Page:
Best Educational App Designers For Young Kids: KidsOutAndAbout review | Kids Out and About Memphis <

Best Educational App Designers For Young Kids: KidsOutAndAbout review

by Kathleen McCormack

This started as an article about the best educational apps my daughter and I have discovered while tooling around on my Kindle Fire. However, I found that I was listing multiple apps from the same creators. So instead this project morphed into a list of reliable app creators who score big no matter what games they create. Regardless of which game you download, if it’s made by one of the following studios, it’s going to be good!

These apps work best for kids under age 6, although many of these studios have designed games for older kids too. I’m also not ashamed to admit that they are so entertaining I’m often mesmerized watching my daughter play, frequently jumping in to see if she “needs help.” My favorite apps are, of course, free (and many of these games have a free version to wet your whistle) but as with all things in life, you get what you pay for. The nominal price tag on these games is completely worth it; you’ll spend less than a cup of coffee to watch your child genuinely engaged in a fantastic learning experience.

In no particular order…

1. Tribe Play makers of the Dr. Panda series

If I had to create a list of our favorite apps, the top 10 would all be Dr. Panda games. Every Dr. Panda game is meaningful, intuitive, and clever. Bright colors and rounded characters create that kid-friendly environment but the content is not at all juvenile. We first discovered Dr. Panda’s Hospital when trying to ease my daughter’s fear of going to the doctor. I often reference the game when reminding her why she needs to wash her hands and brush her teeth. In preparation for the birth of her baby brother, we played Dr. Panda’s Daycare allowing her to practice and get excited about taking care of little ones. Dr. Panda’s Restaurant introduces her to new foods. Our latest discovery is Hoopa City; kids get to create their own Sim City-like town without money or natural disasters. I don’t know who gets giddier when a new Dr. Panda game is launched, my preschooler or myself.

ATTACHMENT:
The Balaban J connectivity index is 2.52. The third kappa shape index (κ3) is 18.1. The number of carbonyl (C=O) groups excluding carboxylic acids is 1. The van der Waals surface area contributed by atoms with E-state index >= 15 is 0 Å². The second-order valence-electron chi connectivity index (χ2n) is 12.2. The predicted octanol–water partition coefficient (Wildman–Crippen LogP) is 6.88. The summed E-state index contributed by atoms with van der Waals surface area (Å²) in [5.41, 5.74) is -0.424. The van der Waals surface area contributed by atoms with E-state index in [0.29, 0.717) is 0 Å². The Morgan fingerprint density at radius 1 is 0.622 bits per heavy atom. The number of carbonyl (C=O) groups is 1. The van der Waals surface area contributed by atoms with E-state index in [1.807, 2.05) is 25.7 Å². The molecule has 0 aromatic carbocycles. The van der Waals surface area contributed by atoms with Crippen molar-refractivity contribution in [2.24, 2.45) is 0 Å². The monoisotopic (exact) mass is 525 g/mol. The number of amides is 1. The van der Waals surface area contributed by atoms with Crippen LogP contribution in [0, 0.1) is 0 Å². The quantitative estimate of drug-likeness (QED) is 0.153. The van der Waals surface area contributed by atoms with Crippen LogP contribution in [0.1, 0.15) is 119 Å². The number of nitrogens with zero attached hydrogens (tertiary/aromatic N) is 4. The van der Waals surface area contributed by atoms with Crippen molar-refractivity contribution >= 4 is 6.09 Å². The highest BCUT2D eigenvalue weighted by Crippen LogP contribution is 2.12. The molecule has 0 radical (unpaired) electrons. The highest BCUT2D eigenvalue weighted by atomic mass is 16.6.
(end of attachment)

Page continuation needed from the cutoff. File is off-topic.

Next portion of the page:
• Favorites: Dr. Panda’s Veggie Garden ($2.99), Dr. Panda’s Handyman ($2.99), Dr. Panda’s Airport ($2.99)

  • Anxious to Try: Dr. Panda & Toto's Treehouse ($2.99)


2. Kevin Bradford

We first got into this series because Kevin Bradford usually offers a free version of his apps first. When you realize how well made they are, you’re happy to pay for the full version. Each app contains a number of games that practice essential school skills. Preschool Games for Kids even starts as early as infancy with a cause and effect game where little ones can simply tap the screen and see what happens. It advances in difficulty practicing sorting, finding differences, tracing numbers, etc. At age 2, my daughter was correctly pointing out pentagons and crescents in the shape game. 101 Kids Puzzles Free is exactly that – a whole bunch of free puzzles (I’d say about 101)  made of colorful, kid-friendly pictures. I recently discovered that Bradford has created apps for each grade level up through seventh grade; the skills advance with age requiring kids to practice spelling, reading comprehension, and math skills like probability. There’s even a game called Campaign Manager, which allows kids to take charge of a presidential campaign, making decisions about advertising and polling data. I don’t know who Kevin is, but if he were a teacher at my kids’ school, I’d be that obnoxious parent who endlessly insists my kids have him for a teacher.

  • Favorites: 101 Kids Puzzles (free), Barnyard Games for Kids ($1.99), Preschool and Kindergarten Learning Games ($1.99), Preschool Learning Fun ($1.99)